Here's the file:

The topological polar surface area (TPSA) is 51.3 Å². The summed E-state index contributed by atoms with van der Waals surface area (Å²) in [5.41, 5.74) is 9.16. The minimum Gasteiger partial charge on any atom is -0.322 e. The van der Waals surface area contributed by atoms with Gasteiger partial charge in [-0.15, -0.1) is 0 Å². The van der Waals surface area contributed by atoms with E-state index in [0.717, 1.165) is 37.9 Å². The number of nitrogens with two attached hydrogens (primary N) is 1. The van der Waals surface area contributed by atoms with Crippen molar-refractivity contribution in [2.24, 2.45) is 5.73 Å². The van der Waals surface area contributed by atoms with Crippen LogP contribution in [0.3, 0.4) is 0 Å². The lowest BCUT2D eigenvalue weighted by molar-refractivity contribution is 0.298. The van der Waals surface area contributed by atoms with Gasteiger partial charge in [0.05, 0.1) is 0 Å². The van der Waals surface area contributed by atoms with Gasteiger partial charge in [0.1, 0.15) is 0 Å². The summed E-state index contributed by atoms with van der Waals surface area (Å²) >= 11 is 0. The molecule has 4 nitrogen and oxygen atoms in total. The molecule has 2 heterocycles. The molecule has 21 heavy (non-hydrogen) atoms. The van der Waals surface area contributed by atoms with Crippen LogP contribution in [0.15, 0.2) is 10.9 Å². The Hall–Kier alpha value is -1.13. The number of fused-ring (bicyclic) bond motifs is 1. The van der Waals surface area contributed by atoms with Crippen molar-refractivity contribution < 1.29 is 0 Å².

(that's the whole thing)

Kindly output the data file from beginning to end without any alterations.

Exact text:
The topological polar surface area (TPSA) is 51.3 Å². The summed E-state index contributed by atoms with van der Waals surface area (Å²) in [5.41, 5.74) is 9.16. The minimum Gasteiger partial charge on any atom is -0.322 e. The van der Waals surface area contributed by atoms with Gasteiger partial charge in [-0.15, -0.1) is 0 Å². The van der Waals surface area contributed by atoms with E-state index in [0.717, 1.165) is 37.9 Å². The number of nitrogens with two attached hydrogens (primary N) is 1. The van der Waals surface area contributed by atoms with Crippen molar-refractivity contribution in [2.24, 2.45) is 5.73 Å². The van der Waals surface area contributed by atoms with Crippen LogP contribution in [0.3, 0.4) is 0 Å². The lowest BCUT2D eigenvalue weighted by molar-refractivity contribution is 0.298. The van der Waals surface area contributed by atoms with Gasteiger partial charge in [0.05, 0.1) is 0 Å². The van der Waals surface area contributed by atoms with Gasteiger partial charge in [0.1, 0.15) is 0 Å². The summed E-state index contributed by atoms with van der Waals surface area (Å²) >= 11 is 0. The molecule has 4 nitrogen and oxygen atoms in total. The molecule has 2 heterocycles. The molecule has 21 heavy (non-hydrogen) atoms. The van der Waals surface area contributed by atoms with Crippen LogP contribution in [0.15, 0.2) is 10.9 Å². The Hall–Kier alpha value is -1.13. The number of fused-ring (bicyclic) bond motifs is 1. The van der Waals surface area contributed by atoms with Crippen molar-refractivity contribution < 1.29 is 0 Å².